8.5

A dated game that accurately captures the spirit of Star Trek TNG.

As a faithful Trekkie, I have played and studied many Star Trek games on the market today. Most are focused on the one thing Star Trek does the worst: combat. In Star Trek: Bridge Commander, for example, you take control of the Enterprise and wage war on every ship you come across. In other games you beam down and fight Halo-style across the galaxy. It would seem that every Star Trek-themed video game on the market is stuck in this shoot-to-kill mentality.

Every one except for Star Trek: A Final Unity.

This is the only ST game I have played that has accurately captured the sprit of Star Trek TNG. Those who love the TV series, like myself, seek a video game in which you solve mysteries, make difficult choices, and fire a phaser now and again. ST: AFU accomplishes this to a point.

The story, not to give anything away, has you deal with a collection of initially random situations, like a power failure at a space station or a confrontation with Romulan vessels, that piece together a puzzle culminating in a startling discovery. Combined with space travel and a bit of technobabble, the story will leave Star Trek fans satisfied.

One of the most exciting features for me is the fact that all of the original Star Trek cast members voice their characters. You truly feel as if you're watching/playing through a Star Trek TNG episode or series of episodes. The characters retain their personalities and abilities. Unlike Star Trek: Bridge Commander, the characters offer useful advice and both La Forge and Worf are excellent at their jobs. If you are away on a planet, the members of your away team will give you helpful hints to accomplish the next objective.

On the bridge, you are Captain Picard. You truly feel that you are in command of the Enterprise, because every decision can, if you wish, be routed through you. You can set headings, get the bridge staff talking, communicate with Starfleet and various other people, command combat, and most importantly, say "Make it so" and "Engage." Yes, please.

The combat is initially quite entertaining. The Tactics (combat) screen is full of options for combat, but you aren't really given any tutorial with how to use this interface. The Engineering (maintenance) screen also has many options for power allocations or repair priorities, but again, you don't really know what to do with all the choices. You have the option of delegating Worf to tactics and La Forge to engineering, or simply taking control of one or both stations yourself. I prefer to leave the difficulty on Ensign (easy) and allow these guys to work their magic. However, there are several downsides to this combat system. First, photon torpedoes are essential. Your phasers will not be able to take down most targets unassisted. Without ammunition for the torpedo bays, you will be forced to endure a drawn-out battle of attrition. Usually, however, ammunition is not a problem. Second, the battlefield camera is horrible. If you engage a tactical maneuver, the Enterprise will wobble like a thruster-ridden Gman in Garry's Mod. Third, once you have entered combat, you cannot escape. Escape maneuvers do nothing. So if you're stuck with no photons and a Romulan warbird, you'll most likely have to reload the game.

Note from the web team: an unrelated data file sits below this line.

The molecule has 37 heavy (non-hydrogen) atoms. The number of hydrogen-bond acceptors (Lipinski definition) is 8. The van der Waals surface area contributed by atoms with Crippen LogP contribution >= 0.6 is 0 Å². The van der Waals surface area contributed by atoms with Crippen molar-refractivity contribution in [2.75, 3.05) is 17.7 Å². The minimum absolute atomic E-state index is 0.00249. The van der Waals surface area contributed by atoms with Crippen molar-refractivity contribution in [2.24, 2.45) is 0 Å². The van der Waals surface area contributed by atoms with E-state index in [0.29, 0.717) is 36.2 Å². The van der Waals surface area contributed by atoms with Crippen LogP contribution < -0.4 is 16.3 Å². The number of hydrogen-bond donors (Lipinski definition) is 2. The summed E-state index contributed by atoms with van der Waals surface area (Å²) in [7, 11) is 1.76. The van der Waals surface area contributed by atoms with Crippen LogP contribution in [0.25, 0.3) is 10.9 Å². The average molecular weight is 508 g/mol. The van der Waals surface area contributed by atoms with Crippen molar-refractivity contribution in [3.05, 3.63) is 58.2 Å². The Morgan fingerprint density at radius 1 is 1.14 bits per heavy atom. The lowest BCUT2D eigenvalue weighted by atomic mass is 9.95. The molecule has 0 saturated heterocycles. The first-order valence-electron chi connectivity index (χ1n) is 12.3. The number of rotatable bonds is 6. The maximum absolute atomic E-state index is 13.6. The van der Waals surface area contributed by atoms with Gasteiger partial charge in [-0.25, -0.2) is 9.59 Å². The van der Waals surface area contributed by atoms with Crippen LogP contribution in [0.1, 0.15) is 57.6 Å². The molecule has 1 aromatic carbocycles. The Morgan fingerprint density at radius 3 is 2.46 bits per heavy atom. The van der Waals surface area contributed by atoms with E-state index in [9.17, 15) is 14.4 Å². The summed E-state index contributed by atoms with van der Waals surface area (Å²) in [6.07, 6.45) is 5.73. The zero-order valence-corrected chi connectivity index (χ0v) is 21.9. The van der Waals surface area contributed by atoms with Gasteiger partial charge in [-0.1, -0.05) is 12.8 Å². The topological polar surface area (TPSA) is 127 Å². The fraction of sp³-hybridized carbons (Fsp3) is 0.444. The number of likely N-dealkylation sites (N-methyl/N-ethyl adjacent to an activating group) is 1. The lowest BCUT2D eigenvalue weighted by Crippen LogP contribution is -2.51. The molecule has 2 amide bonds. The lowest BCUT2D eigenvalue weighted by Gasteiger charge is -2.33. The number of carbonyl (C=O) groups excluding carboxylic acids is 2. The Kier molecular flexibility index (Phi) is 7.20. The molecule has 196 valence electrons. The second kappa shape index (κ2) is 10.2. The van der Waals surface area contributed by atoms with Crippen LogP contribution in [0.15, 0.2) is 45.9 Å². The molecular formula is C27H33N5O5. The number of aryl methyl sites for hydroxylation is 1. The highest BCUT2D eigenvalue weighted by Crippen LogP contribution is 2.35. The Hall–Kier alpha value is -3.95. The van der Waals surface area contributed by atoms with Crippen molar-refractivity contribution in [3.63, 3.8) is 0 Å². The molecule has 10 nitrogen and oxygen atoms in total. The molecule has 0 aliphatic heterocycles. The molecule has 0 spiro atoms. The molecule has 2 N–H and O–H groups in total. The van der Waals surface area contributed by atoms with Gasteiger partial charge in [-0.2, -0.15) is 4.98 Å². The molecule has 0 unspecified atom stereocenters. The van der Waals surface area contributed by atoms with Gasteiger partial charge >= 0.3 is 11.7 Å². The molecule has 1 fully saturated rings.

On the plus side, there is virtually no ground combat.

The combat system is clunky, but this is not as annoying as some mission objectives. There is one objective where you have to search an entire sector for something, but it doesn't show up in the star chart. You have to manually navigate the Enterprise all around the sector, or check a walkthrough. Another issue that is common to puzzle games is that, in some puzzles, you have to click a very specific spot, say a special sequence of dialogue, or go use the tricorder on something before you can continue. Also, some choices will lead to the destruction of the Enterprise and/or your death. Just saying.

Finally, the game is rather dated, and it almost certainly has to run through DOS if you are using Windows 7. The graphics are old and there tend to be performance hiccups on even the most powerful machines. Cutscenes tend to jerk and the game may freeze for inexplicable reasons, but I have never encountered a crash. So hey, it's more stable than TES V: Skyrim!

Even for the cons, ST: AFU is the best Star Trek-themed video game I have ever played or heard of. Though it does not face very stiff competition for this title, it holds true to the soul of the series and will leave any Trekkie hoping for a sequel. Too bad it was made in 1995.

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